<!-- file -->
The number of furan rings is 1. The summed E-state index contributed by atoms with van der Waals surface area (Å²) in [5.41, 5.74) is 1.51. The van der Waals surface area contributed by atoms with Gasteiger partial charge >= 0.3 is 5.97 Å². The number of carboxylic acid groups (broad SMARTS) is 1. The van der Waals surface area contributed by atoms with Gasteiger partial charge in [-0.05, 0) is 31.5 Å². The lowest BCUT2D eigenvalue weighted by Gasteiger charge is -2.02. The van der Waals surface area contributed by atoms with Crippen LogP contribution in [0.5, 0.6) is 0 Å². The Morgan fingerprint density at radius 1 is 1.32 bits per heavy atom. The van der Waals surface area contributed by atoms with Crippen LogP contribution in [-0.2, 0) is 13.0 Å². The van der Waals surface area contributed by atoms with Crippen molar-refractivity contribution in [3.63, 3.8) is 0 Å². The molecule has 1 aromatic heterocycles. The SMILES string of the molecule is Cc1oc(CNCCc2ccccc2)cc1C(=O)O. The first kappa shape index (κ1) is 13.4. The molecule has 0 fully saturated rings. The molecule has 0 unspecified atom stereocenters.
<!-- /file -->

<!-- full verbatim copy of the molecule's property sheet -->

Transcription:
The number of furan rings is 1. The summed E-state index contributed by atoms with van der Waals surface area (Å²) in [5.41, 5.74) is 1.51. The van der Waals surface area contributed by atoms with Gasteiger partial charge >= 0.3 is 5.97 Å². The number of carboxylic acid groups (broad SMARTS) is 1. The van der Waals surface area contributed by atoms with Gasteiger partial charge in [-0.05, 0) is 31.5 Å². The lowest BCUT2D eigenvalue weighted by Gasteiger charge is -2.02. The van der Waals surface area contributed by atoms with Crippen LogP contribution in [0.5, 0.6) is 0 Å². The Morgan fingerprint density at radius 1 is 1.32 bits per heavy atom. The van der Waals surface area contributed by atoms with Crippen LogP contribution in [-0.2, 0) is 13.0 Å². The van der Waals surface area contributed by atoms with Crippen molar-refractivity contribution in [3.63, 3.8) is 0 Å². The molecule has 1 aromatic heterocycles. The SMILES string of the molecule is Cc1oc(CNCCc2ccccc2)cc1C(=O)O. The first kappa shape index (κ1) is 13.4. The molecule has 0 fully saturated rings. The molecule has 0 unspecified atom stereocenters.